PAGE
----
Thursday, 29 February 2024 04:39

Want to invest like Warren Buffett? Ignore pundits and ‘never risk permanent loss of capital,’ says the billionaire

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If you haven’t read Warren Buffett’s annual letter to shareholders, which the Berkshire Hathaway chairman released on Saturday, do yourself a favor.

While you’re at it, read a few of the back issues, too. Within them, you’ll find the source material for many of the pearls of investing wisdom you’ve seen floating next to pictures of Buffett’s face on the internet for years. After all, who wouldn’t want to learn all they could from one of the greatest investors of all time?

In the meantime, here are a few key lessons for investors from this year’s letter.

Ignore market punditry

In the 2024 letter, Buffett imagines his target reader as someone similar to his sister, Bertie — a wise and financially savvy long-term investor in Berkshire. While she has some knowledge of how accounting works, Buffett writes, she wouldn’t pass a CPA exam.

A major asset for Bertie and investors like her: “She is sensible — very sensible — instinctively knowing that pundits should always be ignored,” says Buffett. “After all, if she could reliably predict tomorrow’s winners, would she freely share her valuable insights and thereby increase competitive buying? That would be like finding gold and then handing a map to the neighbors showing its location.”

It’s an astute observation, and one worth remembering the next time a pitch for a hot stock, or cryptocurrency or an NFT comes across your timeline. Or when someone on YouTube tells you their day trading strategy will make you rich. They’re often looking to make money from you, rather than for you.

Next time you get such a pitch, be like Bertie. “Bertie understands the power — for good or bad — of incentives, the weaknesses of humans, the ‘tells’ that can be recognized when observing human behavior,” Buffett writes. “She knows who is ‘selling’ and who can be trusted. In short, she is nobody’s fool.”

Stick with U.S. stocks for the long term

Buffett often recommends that non-professional investors gravitate toward index funds that seek to replicate the performance of the U.S. stock market.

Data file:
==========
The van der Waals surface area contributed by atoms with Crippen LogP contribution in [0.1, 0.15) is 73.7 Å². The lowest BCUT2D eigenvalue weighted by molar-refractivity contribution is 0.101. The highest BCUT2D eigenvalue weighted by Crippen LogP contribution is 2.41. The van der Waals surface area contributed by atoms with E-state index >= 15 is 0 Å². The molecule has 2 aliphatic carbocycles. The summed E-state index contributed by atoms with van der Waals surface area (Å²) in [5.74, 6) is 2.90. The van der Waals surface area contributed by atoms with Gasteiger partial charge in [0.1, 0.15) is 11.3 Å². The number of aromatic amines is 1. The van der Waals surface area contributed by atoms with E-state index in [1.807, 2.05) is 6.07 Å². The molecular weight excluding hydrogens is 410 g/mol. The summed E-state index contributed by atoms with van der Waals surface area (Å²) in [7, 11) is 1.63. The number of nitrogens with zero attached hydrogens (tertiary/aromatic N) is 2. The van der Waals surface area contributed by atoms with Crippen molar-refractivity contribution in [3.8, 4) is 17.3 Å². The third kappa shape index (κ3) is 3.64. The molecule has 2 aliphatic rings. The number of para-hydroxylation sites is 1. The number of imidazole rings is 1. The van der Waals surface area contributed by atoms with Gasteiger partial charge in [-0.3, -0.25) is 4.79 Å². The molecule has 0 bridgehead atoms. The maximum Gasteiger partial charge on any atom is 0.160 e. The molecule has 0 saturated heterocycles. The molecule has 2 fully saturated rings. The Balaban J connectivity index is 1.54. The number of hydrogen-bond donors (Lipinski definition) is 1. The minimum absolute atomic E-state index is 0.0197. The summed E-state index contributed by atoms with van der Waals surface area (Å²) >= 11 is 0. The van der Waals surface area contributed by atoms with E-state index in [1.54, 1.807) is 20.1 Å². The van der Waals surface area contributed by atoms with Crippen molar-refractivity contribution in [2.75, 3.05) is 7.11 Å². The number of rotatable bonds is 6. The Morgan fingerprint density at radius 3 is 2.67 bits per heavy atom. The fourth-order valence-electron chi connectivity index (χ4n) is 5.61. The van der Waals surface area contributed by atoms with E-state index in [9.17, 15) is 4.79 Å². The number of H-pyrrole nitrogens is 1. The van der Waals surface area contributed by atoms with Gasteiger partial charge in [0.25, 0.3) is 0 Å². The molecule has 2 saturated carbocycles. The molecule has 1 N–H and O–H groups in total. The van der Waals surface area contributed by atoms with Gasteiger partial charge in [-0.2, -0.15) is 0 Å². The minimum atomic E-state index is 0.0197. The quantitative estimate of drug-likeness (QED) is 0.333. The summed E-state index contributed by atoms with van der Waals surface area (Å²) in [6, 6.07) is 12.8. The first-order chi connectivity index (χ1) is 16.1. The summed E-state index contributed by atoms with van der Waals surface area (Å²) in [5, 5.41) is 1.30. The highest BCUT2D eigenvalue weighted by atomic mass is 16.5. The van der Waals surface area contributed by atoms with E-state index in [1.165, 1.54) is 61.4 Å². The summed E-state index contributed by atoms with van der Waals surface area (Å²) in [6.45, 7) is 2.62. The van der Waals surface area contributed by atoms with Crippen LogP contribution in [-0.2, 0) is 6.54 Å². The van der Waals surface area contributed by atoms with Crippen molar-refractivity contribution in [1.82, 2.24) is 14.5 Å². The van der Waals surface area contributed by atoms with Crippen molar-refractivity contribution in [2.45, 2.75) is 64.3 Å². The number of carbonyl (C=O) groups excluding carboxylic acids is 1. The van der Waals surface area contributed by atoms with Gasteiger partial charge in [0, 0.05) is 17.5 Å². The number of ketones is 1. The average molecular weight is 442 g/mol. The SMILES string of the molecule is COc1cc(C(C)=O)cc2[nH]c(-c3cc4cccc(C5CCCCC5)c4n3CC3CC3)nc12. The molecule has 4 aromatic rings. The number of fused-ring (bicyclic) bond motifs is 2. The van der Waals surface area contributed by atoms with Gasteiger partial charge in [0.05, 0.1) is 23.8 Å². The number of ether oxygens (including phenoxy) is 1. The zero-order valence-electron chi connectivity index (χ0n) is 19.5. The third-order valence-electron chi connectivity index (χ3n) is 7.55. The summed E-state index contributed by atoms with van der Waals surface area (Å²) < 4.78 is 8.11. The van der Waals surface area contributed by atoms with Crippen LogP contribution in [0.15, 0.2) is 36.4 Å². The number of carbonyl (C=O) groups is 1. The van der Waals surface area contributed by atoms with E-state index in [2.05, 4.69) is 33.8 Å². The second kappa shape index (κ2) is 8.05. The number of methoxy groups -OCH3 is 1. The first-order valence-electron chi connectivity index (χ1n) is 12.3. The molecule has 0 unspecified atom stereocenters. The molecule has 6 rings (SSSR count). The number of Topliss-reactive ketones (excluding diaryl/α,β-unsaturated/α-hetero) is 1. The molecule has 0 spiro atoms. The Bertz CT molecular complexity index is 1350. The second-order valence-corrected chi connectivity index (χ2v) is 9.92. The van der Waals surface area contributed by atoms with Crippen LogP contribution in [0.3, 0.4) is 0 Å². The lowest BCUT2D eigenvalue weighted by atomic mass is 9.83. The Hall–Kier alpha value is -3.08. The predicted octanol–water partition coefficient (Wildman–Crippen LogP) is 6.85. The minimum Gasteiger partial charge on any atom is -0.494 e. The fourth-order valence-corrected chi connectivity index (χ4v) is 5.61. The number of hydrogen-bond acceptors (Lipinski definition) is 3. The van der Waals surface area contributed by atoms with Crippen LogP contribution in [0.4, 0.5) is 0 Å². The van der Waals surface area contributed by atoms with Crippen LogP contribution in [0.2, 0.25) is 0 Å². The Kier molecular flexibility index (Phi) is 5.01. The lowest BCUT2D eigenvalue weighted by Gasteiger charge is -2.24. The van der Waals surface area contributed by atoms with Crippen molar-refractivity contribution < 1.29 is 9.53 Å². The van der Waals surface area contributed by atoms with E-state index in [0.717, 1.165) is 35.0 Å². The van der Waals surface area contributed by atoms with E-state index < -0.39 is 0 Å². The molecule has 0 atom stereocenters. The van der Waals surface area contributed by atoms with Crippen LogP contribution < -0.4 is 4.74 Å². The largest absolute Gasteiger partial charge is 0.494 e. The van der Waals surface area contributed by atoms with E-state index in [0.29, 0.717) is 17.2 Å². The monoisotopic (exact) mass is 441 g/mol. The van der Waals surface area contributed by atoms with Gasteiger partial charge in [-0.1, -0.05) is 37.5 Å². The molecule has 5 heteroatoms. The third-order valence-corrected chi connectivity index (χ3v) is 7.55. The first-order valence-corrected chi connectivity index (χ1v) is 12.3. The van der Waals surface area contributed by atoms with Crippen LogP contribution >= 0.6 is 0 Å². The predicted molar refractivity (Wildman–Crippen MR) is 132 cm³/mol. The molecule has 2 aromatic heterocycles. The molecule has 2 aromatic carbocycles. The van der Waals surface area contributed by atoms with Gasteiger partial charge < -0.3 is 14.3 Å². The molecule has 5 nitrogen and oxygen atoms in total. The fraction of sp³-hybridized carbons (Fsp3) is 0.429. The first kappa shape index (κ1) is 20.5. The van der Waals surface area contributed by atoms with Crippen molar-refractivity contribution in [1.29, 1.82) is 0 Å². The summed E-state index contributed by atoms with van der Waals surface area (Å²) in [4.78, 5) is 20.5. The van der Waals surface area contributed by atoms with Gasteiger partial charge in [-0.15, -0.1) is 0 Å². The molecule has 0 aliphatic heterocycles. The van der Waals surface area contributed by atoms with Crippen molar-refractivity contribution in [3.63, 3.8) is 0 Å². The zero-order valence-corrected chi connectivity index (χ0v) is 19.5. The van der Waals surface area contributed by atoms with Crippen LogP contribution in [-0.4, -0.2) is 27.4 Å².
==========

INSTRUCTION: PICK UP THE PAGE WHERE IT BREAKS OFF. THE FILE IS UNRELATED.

The advantages are twofold. By spreading your portfolio across a wide array of stocks, you vastly decrease the possibility that a large bet on a particular investment could go south and tank your performance.

Plus, if markets remain true to their historical upward trajectory, you should be able to earn a substantial return over time.

“I can’t remember a period since March 11, 1942 — the date of my first stock purchase — that I have not had a majority of my net worth in equities, U.S.-based equities. And so far, so good,” Buffett writes.

When he decided to invest, the Dow Jones Industrial Average had fallen below 100 points. Buffett says he was down about $5 on the first day. But he wasn’t in the red for long.

“Soon, things turned around and now that index hovers around 38,000,” Buffett writes. “America has been a terrific country for investors. All they have needed to do is sit quietly, listening to no one.”

Keep your cool in chaotic markets

The history of American markets has also included dramatic downslides, a phenomenon that has only been amplified in recent years by the speed at which information travels on the internet.

That isn’t changing anytime soon, says Buffett: “Such instant panics won’t happen often, but they will happen.”

In a section called “Our Not-So-Secret-Weapon,” Buffett says that such downturns have historically been buying opportunities for Berkshire to snap up quality stocks at a discount.

As investors, Buffett and his colleagues have been able to respond to panicked markets with “large sums and certainty of performance,” he writes. Perhaps more importantly, they haven’t allowed short-term noise in the market to tempt them to sell their assets at a low value.

“One investment rule at Berkshire has not and will not change: Never risk permanent loss of capital,” Buffett writes. “Thanks to the American tailwind and the power of compound interest, the arena in which we operate has been — and will be — rewarding if you make a couple of good decisions during a lifetime and avoid serious mistakes.”

 

CNBC

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